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    Theorizing consumption and markets in the context of religion: A commentary section on Appau’s (2021) ‘divine economic system’
    Jafari, A ; Moufahim, M ; Rinallo, D ; Appau, S (SAGE Publications, 2023-09-01)
    This commentary section presents a dialogical discussion on Appau’s (2021) ‘Toward a divine economic system’, an article in which he explores religious exchanges in the context of a Pentecostal Church in Ghana and proposes ‘the divine economy’ as an alternative economic system to interrogate and extend scholarship on the relationship between the market and religion. In a thought-provoking conversation, four commentators (including Appau) engage in a critical discussion aimed at generating new ideas on theorizing the complex relationship between the market, consumption, and religion.
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    Researching the sacred: a conversation with Samuelson Appau, Russ Belk and Diego Rinallo
    Moufahim, M ; Rodner, V ; El Jurdi, H ; Appau, S ; Belk, R ; Rinallo, D (Emerald, 2023-04-06)
    Purpose Once the domain of theologians, sociologists and (religion) anthropologists, we have seen more recently how consumer researchers have enriched the study of spirituality and religion. Researching the sacred can be fraught with challenges, in and out of the field. Russell Belk, Samuelson Appau and Diego Rinallo address key questions, issues and conceptualisations in the scholarship on sacred consumption, contemplating the past and mapping future research avenues. A reading list is also included for those interested in joining the authors in this collective discovery of the sacred. Design/methodology/approach Contributors answered the following four questions: How has the study of sacred consumption evolved since you started researching the field? What would be the critical methodological issues that researchers need to consider when approaching the “sacred”? What are some of the key authors that have influenced your thinking? What do you think will be the key questions that researchers will need to focus on? Findings Rinallo, Belk and Appau’s reflections on studying the sacred provide food for thought for both novice and weathered researchers alike. Researching the sacred both shapes and is shaped by our positionality: by our insider/outsider status, our gender and race and our cosmovisions as believers or sceptics. Researchers should be mindful and reflective of their subject positionings as they approach, enter and leave the field. Researching the sacred requires an open mind as we broaden our vision of what constitutes the sacred. Such research calls for scholarly as well as phenomenological curiosity. Reading widely and across disciplines to better familiarise ourselves with our sacred context helps to craft novel and meaningful research. Originality/value This paper provides a multivocal genealogy of consumer culture work on religion and spirituality, methodological advice and reading resources for researchers.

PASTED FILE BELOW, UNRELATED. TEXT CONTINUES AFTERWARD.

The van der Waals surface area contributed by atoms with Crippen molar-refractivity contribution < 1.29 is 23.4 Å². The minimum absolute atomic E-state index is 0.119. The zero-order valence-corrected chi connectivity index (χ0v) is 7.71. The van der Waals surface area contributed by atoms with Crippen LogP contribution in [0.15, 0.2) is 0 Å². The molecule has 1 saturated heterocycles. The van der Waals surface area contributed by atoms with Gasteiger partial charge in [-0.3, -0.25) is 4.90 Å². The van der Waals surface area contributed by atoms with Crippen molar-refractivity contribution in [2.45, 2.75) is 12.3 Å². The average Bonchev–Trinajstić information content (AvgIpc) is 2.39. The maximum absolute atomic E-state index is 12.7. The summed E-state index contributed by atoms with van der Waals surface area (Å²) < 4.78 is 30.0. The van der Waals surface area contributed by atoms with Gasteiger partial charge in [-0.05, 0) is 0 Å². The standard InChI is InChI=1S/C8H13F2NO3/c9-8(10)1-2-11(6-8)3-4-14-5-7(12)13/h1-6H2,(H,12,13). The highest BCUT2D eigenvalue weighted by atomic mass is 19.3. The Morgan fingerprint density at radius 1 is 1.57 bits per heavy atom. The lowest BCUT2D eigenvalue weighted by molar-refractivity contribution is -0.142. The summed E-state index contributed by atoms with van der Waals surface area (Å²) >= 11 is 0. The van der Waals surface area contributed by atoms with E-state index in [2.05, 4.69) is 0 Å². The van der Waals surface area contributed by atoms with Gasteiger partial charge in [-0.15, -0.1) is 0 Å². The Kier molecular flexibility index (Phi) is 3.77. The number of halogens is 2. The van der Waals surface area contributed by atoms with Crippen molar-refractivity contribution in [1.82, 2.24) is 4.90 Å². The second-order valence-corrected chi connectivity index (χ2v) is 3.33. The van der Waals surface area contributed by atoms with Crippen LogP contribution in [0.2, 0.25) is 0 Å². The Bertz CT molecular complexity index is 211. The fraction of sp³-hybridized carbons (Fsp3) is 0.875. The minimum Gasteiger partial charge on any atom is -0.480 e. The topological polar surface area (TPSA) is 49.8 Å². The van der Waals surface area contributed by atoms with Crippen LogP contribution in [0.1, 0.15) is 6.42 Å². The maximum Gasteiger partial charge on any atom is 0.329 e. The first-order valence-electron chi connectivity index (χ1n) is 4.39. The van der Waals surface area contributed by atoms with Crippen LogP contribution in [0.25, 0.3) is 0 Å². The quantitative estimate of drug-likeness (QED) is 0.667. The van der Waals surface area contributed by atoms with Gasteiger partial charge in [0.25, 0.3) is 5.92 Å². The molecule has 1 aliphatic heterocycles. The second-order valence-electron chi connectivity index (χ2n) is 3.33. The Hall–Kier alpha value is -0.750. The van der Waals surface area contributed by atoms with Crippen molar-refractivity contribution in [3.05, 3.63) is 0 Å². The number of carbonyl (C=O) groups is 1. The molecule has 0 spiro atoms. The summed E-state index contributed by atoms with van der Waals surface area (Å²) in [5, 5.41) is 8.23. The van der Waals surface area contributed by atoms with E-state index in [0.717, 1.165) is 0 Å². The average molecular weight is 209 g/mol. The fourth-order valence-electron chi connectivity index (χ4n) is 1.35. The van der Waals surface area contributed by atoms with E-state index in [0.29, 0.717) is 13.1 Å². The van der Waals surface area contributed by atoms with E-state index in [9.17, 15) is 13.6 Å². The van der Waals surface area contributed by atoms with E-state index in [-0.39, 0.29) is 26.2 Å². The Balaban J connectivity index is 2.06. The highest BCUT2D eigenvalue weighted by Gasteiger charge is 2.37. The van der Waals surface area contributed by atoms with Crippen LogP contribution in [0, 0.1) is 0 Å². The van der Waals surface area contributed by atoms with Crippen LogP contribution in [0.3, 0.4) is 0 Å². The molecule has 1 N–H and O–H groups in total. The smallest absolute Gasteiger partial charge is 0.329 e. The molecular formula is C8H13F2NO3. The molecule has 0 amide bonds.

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    The study of followers in leadership research: A systematic and critical review
    Oc, B ; Chintakananda, K ; Bashshur, MR ; Day, DV (Elsevier BV, 2023-02-01)
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    Decision frames and the social utility of negotiation outcomes
    Olekalns, M ; Smith, PL (SPRINGER, 2023-04)
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    Mitigating spatial confounding by explicitly correlating Gaussian random fields
    Marques, I ; Kneib, T ; Klein, N (Wiley, 2022-08-01)
    Abstract Spatial models are used in a variety of research areas, such as environmental sciences, epidemiology, or physics. A common phenomenon in such spatial regression models is spatial confounding. This phenomenon is observed when spatially indexed covariates modeling the mean of the response are correlated with a spatial random effect included in the model, for example, as a proxy of unobserved spatial confounders. As a result, estimates for regression coefficients of the covariates can be severely biased and interpretation of these is no longer valid. Recent literature has shown that typical solutions for reducing spatial confounding can lead to misleading and counterintuitive results. In this article, we develop a computationally efficient spatial model that explicitly correlates a Gaussian random field for the covariate of interest with the Gaussian random field in the main model equation and integrates novel prior structures to reduce spatial confounding. Starting from the univariate case, we extend our prior structure also to the case of multiple spatially confounded covariates. In simulation studies, we show that our novel model flexibly detects and reduces spatial confounding in spatial datasets, and it performs better than typically used methods such as restricted spatial regression. These results are promising for any applied researcher who wishes to interpret covariate effects in spatial regression models. As a real data illustration, we study the effect of elevation and temperature on the mean of monthly precipitation in Germany.